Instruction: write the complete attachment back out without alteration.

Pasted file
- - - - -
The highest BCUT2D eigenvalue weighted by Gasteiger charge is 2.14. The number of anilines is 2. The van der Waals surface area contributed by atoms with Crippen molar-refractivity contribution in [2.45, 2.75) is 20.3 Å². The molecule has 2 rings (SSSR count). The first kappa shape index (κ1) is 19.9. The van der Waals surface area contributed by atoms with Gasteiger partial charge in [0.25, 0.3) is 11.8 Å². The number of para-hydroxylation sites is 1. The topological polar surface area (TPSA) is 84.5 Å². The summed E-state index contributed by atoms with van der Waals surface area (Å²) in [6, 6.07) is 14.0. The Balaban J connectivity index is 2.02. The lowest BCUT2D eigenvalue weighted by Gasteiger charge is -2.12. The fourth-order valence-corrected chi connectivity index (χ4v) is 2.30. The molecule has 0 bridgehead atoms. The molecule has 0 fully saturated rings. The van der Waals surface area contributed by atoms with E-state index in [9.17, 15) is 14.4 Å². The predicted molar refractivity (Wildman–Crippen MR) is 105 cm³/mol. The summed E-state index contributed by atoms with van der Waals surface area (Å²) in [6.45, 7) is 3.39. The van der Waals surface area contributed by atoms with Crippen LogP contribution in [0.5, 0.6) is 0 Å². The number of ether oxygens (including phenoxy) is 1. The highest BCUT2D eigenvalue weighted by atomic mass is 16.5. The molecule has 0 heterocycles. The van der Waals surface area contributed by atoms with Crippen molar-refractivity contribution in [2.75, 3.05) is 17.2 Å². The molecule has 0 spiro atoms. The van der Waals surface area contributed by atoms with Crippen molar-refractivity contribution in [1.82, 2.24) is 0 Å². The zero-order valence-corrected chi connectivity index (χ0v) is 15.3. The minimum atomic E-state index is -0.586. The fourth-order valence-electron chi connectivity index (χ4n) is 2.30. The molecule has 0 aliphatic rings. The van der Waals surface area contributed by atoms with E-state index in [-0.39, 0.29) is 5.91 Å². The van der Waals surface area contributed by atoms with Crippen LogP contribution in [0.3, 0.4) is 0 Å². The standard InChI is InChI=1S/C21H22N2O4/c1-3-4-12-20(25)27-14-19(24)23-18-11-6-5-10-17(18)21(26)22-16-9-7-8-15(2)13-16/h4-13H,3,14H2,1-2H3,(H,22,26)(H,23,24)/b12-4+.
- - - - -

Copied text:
The highest BCUT2D eigenvalue weighted by Gasteiger charge is 2.14. The number of anilines is 2. The van der Waals surface area contributed by atoms with Crippen molar-refractivity contribution in [2.45, 2.75) is 20.3 Å². The molecule has 2 rings (SSSR count). The first kappa shape index (κ1) is 19.9. The van der Waals surface area contributed by atoms with Gasteiger partial charge in [0.25, 0.3) is 11.8 Å². The number of para-hydroxylation sites is 1. The topological polar surface area (TPSA) is 84.5 Å². The summed E-state index contributed by atoms with van der Waals surface area (Å²) in [6, 6.07) is 14.0. The Balaban J connectivity index is 2.02. The lowest BCUT2D eigenvalue weighted by Gasteiger charge is -2.12. The fourth-order valence-corrected chi connectivity index (χ4v) is 2.30. The molecule has 0 bridgehead atoms. The molecule has 0 fully saturated rings. The van der Waals surface area contributed by atoms with E-state index in [9.17, 15) is 14.4 Å². The predicted molar refractivity (Wildman–Crippen MR) is 105 cm³/mol. The summed E-state index contributed by atoms with van der Waals surface area (Å²) in [6.45, 7) is 3.39. The van der Waals surface area contributed by atoms with Crippen LogP contribution in [0.5, 0.6) is 0 Å². The number of ether oxygens (including phenoxy) is 1. The highest BCUT2D eigenvalue weighted by atomic mass is 16.5. The molecule has 0 heterocycles. The van der Waals surface area contributed by atoms with Crippen molar-refractivity contribution in [2.75, 3.05) is 17.2 Å². The molecule has 0 spiro atoms. The van der Waals surface area contributed by atoms with Crippen molar-refractivity contribution in [1.82, 2.24) is 0 Å². The zero-order valence-corrected chi connectivity index (χ0v) is 15.3. The minimum atomic E-state index is -0.586. The fourth-order valence-electron chi connectivity index (χ4n) is 2.30. The molecule has 0 aliphatic rings. The van der Waals surface area contributed by atoms with E-state index in [-0.39, 0.29) is 5.91 Å². The van der Waals surface area contributed by atoms with Crippen LogP contribution in [0.3, 0.4) is 0 Å². The standard InChI is InChI=1S/C21H22N2O4/c1-3-4-12-20(25)27-14-19(24)23-18-11-6-5-10-17(18)21(26)22-16-9-7-8-15(2)13-16/h4-13H,3,14H2,1-2H3,(H,22,26)(H,23,24)/b12-4+.